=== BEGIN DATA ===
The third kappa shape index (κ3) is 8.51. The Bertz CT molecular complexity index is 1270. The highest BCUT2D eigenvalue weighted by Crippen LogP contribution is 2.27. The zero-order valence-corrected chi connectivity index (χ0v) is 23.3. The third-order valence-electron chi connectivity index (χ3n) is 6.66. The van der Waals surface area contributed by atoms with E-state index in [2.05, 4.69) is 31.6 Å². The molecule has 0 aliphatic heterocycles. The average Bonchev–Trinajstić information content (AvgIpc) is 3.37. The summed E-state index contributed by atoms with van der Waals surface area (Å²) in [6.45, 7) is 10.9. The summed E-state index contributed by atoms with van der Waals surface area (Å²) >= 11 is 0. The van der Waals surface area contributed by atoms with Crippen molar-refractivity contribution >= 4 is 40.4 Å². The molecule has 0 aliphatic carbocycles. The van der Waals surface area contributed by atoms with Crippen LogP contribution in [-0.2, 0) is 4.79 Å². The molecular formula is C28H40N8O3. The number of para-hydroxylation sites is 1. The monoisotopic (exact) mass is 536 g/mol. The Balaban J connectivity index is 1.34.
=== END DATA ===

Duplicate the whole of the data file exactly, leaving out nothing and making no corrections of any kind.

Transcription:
The third kappa shape index (κ3) is 8.51. The Bertz CT molecular complexity index is 1270. The highest BCUT2D eigenvalue weighted by Crippen LogP contribution is 2.27. The zero-order valence-corrected chi connectivity index (χ0v) is 23.3. The third-order valence-electron chi connectivity index (χ3n) is 6.66. The van der Waals surface area contributed by atoms with E-state index in [2.05, 4.69) is 31.6 Å². The molecule has 0 aliphatic heterocycles. The average Bonchev–Trinajstić information content (AvgIpc) is 3.37. The summed E-state index contributed by atoms with van der Waals surface area (Å²) in [6.45, 7) is 10.9. The summed E-state index contributed by atoms with van der Waals surface area (Å²) >= 11 is 0. The van der Waals surface area contributed by atoms with Crippen molar-refractivity contribution >= 4 is 40.4 Å². The molecule has 0 aliphatic carbocycles. The van der Waals surface area contributed by atoms with Crippen LogP contribution in [-0.2, 0) is 4.79 Å². The molecular formula is C28H40N8O3. The number of para-hydroxylation sites is 1. The monoisotopic (exact) mass is 536 g/mol. The Balaban J connectivity index is 1.34.